https://en.wikipedia.org/wiki/History_of_mining_in_Sardinia

https://www.academia.edu/9860173/Silver_in_Neolithic_and_Eneolithic_Sardinia_in_H._Meller_R._Risch_E._Pernicka_eds._Metalle_der_Macht_Fr%C3%BChes_Gold_und_Silber._6._Mitteldeutscher_Arch%C3%A4ologentag_vom_17._bis_19._Oktober_2013_in_Halle_Saale_Tagungen_des_Landesmuseums_f%C3%BCr_Vorgeschichte_Halle_11_Halle_Saale_2014

The early CA sees two cultures co-existing on the Island: The Arzachena culture in the NE shows parallels to Catalonia and the Provence, while the Ozieri culture has strong links to the Aegean and especially Crete. It is the latter that is generally credited with establishing silver and copper mining, however, chronology makes entrance from Liguria more likely. In any case, we have to anticipate another wave of East Med immigration. If the silver/copper people circumwent the Alps, they should most likely have originated on the Balkans (MN/CA (post-)Vinca culture spread into Austria is archeologically indicated), and could have enhanced an "EEF plus I2a1" genetic profile (c.f. I2a1 in Starcevo).

The Monte Claro Culture, appearing by the mid 3rd mBC, marks a clear break to (Epi-)Oziero and was most certainly invasive. It is described as a bridge between Piano Conte (Sicily) and Fontbuisse (Languedoc) cultures. It concentrates in the (EEF-dominated) SW, leaving little traces in the NW.

During the MBA, Sardinia was a major copper exporter; archeometallurgical analyses have shown it as important supplier to Sweden, alongside NW Iberia and Tirol. This implies regular contact along the transport chain, either towards the passes across the Western Alps, or the Lower Rhone, or Baleares/ Iberia. This is another issue the study doesn't explore.

@ Capra: yFull TMRCA estimates for I2a1 are once more „engineered“. Calculated PF4189 age is 5.7 ka, but lowered to 5.4 ka in order to bring it in line with upstream Z105. Conversely, calculated 5,5 ka for L160 have been raised to 5.7 ka in order to account for a higher age of downstream Y3991. Then again, the L160* age calculation included under upstream Z2049 yields 8.1 ka. To me, for Sardinian L160 that points to:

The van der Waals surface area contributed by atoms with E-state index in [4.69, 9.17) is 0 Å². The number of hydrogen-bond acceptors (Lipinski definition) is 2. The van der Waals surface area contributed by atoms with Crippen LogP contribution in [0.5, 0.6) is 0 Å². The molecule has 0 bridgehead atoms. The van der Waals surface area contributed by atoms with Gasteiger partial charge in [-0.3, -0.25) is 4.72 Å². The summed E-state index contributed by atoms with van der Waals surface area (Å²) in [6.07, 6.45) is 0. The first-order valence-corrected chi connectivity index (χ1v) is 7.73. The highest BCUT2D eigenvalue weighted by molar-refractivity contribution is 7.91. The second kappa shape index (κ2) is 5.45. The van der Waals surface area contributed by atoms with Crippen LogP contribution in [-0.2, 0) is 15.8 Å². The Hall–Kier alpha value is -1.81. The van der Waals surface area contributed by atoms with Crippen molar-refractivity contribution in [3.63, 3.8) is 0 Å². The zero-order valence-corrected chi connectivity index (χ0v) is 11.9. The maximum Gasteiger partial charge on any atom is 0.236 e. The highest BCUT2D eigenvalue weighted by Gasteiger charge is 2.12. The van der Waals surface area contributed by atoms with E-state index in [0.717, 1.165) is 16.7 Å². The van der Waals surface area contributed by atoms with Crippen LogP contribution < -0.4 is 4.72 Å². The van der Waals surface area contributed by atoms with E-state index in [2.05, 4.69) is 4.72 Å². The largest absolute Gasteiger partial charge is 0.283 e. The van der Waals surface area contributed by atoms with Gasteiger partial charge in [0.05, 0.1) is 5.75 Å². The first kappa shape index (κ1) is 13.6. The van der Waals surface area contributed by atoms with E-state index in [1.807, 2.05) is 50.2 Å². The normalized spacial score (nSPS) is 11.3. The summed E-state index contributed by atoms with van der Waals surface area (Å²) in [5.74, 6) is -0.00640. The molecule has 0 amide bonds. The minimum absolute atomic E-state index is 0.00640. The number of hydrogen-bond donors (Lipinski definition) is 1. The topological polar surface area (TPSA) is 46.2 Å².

a) Neolithic arrival, probably picked up on the Balkans;
b) Star-like expansion by the mid 4th mBC, coinciding with the uptake of silver and copper mining/ processing,
c) Withdrawal towards the Gennargentu after the Monte Claro invasion.

Matt said...

@ Shaikorth, yes, totally, I think we can be wary of taking the ADMIXTURE literally and modeling the NW European groups as mixtures of a Basque+Baltic population while at the same time modeling the East Central European groups with the Baltic population plus lower levels of East Mediterranean groups.

My thinking was more that it seemed pretty cool that in a dedicated West Eurasia focused panel like this, the (geographically plausible) very slight variations in allele similarity and relatedness to the East Mediterranean and Italy vs Iberia are captured within the components. Quite fine structure. It often seems to be the case that in globalised runs that doesn't happen, or intra European runs the sample panel is too restricted for that to show up. (Likewise also pretty neat that it is able to bin the Norwegian, Orcadian, GBR and most of the French ancestry's into a single geographically interpretable cluster at its very highest K!).

At lowest K3 - http://i.imgur.com/y55EGAw.png - also seems they found a Basque+NW European+Baltic+Finnish cluster and then the Hungarian and Czech samples showed low level admixture (very low for Czech, more noticeable for Hungary) between this and a generalised Caucasus modal cluster.

Shaikorth said...

@Matt

Finestructure and PCA often form some kind of Northwest European cluster as do STRUCTURE-based algorithm's (DNAland's correlates with Rathlin chunk sharing pretty well).

Basque-Sardinian vs East Med (Druze peak) type sharing repeats here:

http://www.nature.com/ejhg/journal/v24/n7/extref/ejhg2015233x6.jpg

However I wonder if that's just a Caucasus/East Med issue caused by their own European-like ancestry and drift. When that South Italian/Cypriot based Mediterranean component formed, it replaced Sardinian in NW Europe as well.

This is another run where Basque and Sardinian are both widespread in Europe, looks like it depends heavily on sampling and K.

http://oi68.tinypic.com/aceyd4.jpg

Gioiello said...

@ Roy King

"I should add that the other R1b sample in CEPH/Gennargentu is V88 and could track the Mediterranean Cardial migration like at Le Trocs in Spain".

Ridiculous. All the oldest R-V88 (R-V88*, R-V88-M18, R-V88-M35) are in Sardinia, Italy and Western Europe. No R1b in Middle Eastern aDNA.
Ridiculous.

Gioiello said...

R-V88-V35 of course.

xibler said...

@FrankN

I agree with most of what you said, but the point about L160...

a) Neolithic arrival, probably picked up on the Balkans;

My question is why the Bulkans? If I were a betting man I'd put my money on lower Rhone.

Wasn't Bichon CTS595, upstream grandady of them all?
He was sort of in the neighborhood.

capra internetensis said...